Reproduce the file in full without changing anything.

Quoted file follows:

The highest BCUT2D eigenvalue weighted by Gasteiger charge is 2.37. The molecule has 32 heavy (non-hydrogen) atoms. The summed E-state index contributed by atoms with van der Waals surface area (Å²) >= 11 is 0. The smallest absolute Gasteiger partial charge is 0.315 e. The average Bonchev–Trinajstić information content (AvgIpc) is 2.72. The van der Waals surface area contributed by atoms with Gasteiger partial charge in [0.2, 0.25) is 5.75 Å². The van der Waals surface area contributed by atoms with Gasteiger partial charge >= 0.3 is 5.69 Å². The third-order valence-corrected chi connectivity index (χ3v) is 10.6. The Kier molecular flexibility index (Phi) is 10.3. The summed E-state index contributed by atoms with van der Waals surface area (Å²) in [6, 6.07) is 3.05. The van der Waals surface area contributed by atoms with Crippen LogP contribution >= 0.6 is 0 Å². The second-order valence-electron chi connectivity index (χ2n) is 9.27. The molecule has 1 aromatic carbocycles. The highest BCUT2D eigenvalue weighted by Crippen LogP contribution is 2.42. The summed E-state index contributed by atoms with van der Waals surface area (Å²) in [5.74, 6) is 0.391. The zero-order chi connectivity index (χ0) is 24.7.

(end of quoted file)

The highest BCUT2D eigenvalue weighted by Gasteiger charge is 2.37. The molecule has 32 heavy (non-hydrogen) atoms. The summed E-state index contributed by atoms with van der Waals surface area (Å²) >= 11 is 0. The smallest absolute Gasteiger partial charge is 0.315 e. The average Bonchev–Trinajstić information content (AvgIpc) is 2.72. The van der Waals surface area contributed by atoms with Gasteiger partial charge in [0.2, 0.25) is 5.75 Å². The van der Waals surface area contributed by atoms with Gasteiger partial charge >= 0.3 is 5.69 Å². The third-order valence-corrected chi connectivity index (χ3v) is 10.6. The Kier molecular flexibility index (Phi) is 10.3. The summed E-state index contributed by atoms with van der Waals surface area (Å²) in [6, 6.07) is 3.05. The van der Waals surface area contributed by atoms with Crippen LogP contribution >= 0.6 is 0 Å². The second-order valence-electron chi connectivity index (χ2n) is 9.27. The molecule has 1 aromatic carbocycles. The highest BCUT2D eigenvalue weighted by Crippen LogP contribution is 2.42. The summed E-state index contributed by atoms with van der Waals surface area (Å²) in [5.74, 6) is 0.391. The zero-order chi connectivity index (χ0) is 24.7.